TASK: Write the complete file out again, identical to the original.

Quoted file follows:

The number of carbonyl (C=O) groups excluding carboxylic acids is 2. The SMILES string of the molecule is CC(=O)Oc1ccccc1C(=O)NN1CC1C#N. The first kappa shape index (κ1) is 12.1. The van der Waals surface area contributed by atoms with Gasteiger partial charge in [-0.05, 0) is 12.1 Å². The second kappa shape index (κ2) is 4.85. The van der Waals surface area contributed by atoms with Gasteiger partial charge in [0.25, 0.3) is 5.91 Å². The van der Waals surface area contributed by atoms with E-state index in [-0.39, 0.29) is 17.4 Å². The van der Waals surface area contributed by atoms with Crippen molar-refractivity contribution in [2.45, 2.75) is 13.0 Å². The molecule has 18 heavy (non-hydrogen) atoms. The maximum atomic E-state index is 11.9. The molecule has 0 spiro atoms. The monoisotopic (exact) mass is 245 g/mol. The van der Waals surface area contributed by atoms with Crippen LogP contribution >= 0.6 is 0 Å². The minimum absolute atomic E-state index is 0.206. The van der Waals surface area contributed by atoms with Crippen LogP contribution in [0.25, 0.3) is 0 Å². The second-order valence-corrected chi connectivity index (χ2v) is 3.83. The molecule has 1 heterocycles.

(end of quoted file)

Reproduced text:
The number of carbonyl (C=O) groups excluding carboxylic acids is 2. The SMILES string of the molecule is CC(=O)Oc1ccccc1C(=O)NN1CC1C#N. The first kappa shape index (κ1) is 12.1. The van der Waals surface area contributed by atoms with Gasteiger partial charge in [-0.05, 0) is 12.1 Å². The second kappa shape index (κ2) is 4.85. The van der Waals surface area contributed by atoms with Gasteiger partial charge in [0.25, 0.3) is 5.91 Å². The van der Waals surface area contributed by atoms with E-state index in [-0.39, 0.29) is 17.4 Å². The van der Waals surface area contributed by atoms with Crippen molar-refractivity contribution in [2.45, 2.75) is 13.0 Å². The molecule has 18 heavy (non-hydrogen) atoms. The maximum atomic E-state index is 11.9. The molecule has 0 spiro atoms. The monoisotopic (exact) mass is 245 g/mol. The van der Waals surface area contributed by atoms with Crippen LogP contribution >= 0.6 is 0 Å². The minimum absolute atomic E-state index is 0.206. The van der Waals surface area contributed by atoms with Crippen LogP contribution in [0.25, 0.3) is 0 Å². The second-order valence-corrected chi connectivity index (χ2v) is 3.83. The molecule has 1 heterocycles.